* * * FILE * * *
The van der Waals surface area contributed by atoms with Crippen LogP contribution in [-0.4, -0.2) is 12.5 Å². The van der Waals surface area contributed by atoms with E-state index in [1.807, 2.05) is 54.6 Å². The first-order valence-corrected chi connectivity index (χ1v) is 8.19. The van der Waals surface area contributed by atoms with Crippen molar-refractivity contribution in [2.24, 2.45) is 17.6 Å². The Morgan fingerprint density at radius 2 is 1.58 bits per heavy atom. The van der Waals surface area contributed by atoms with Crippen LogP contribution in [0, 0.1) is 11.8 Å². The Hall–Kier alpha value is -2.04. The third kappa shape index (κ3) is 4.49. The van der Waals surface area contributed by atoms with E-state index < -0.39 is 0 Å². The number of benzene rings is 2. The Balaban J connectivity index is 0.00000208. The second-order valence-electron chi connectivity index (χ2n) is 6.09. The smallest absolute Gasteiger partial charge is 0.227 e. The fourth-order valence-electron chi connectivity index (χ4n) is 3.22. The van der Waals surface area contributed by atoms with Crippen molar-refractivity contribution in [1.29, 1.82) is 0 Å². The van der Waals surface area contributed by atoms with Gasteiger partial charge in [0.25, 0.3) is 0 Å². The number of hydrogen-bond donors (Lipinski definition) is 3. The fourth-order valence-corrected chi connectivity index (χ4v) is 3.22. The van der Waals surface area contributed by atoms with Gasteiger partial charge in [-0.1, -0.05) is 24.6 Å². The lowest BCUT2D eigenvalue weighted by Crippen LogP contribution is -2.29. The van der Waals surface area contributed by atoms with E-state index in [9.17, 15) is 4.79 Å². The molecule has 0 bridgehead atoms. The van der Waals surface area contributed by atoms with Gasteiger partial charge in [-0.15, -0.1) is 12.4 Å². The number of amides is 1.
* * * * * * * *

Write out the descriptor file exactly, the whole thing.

The van der Waals surface area contributed by atoms with Crippen LogP contribution in [-0.4, -0.2) is 12.5 Å². The van der Waals surface area contributed by atoms with E-state index in [1.807, 2.05) is 54.6 Å². The first-order valence-corrected chi connectivity index (χ1v) is 8.19. The van der Waals surface area contributed by atoms with Crippen molar-refractivity contribution in [2.24, 2.45) is 17.6 Å². The Morgan fingerprint density at radius 2 is 1.58 bits per heavy atom. The van der Waals surface area contributed by atoms with Crippen LogP contribution in [0, 0.1) is 11.8 Å². The Hall–Kier alpha value is -2.04. The third kappa shape index (κ3) is 4.49. The van der Waals surface area contributed by atoms with E-state index < -0.39 is 0 Å². The number of benzene rings is 2. The Balaban J connectivity index is 0.00000208. The second-order valence-electron chi connectivity index (χ2n) is 6.09. The smallest absolute Gasteiger partial charge is 0.227 e. The fourth-order valence-electron chi connectivity index (χ4n) is 3.22. The van der Waals surface area contributed by atoms with Crippen molar-refractivity contribution in [1.29, 1.82) is 0 Å². The van der Waals surface area contributed by atoms with Gasteiger partial charge in [0.25, 0.3) is 0 Å². The number of hydrogen-bond donors (Lipinski definition) is 3. The fourth-order valence-corrected chi connectivity index (χ4v) is 3.22. The van der Waals surface area contributed by atoms with Gasteiger partial charge in [-0.1, -0.05) is 24.6 Å². The lowest BCUT2D eigenvalue weighted by Crippen LogP contribution is -2.29. The van der Waals surface area contributed by atoms with E-state index in [9.17, 15) is 4.79 Å². The molecule has 0 bridgehead atoms. The van der Waals surface area contributed by atoms with Gasteiger partial charge in [-0.15, -0.1) is 12.4 Å². The number of amides is 1.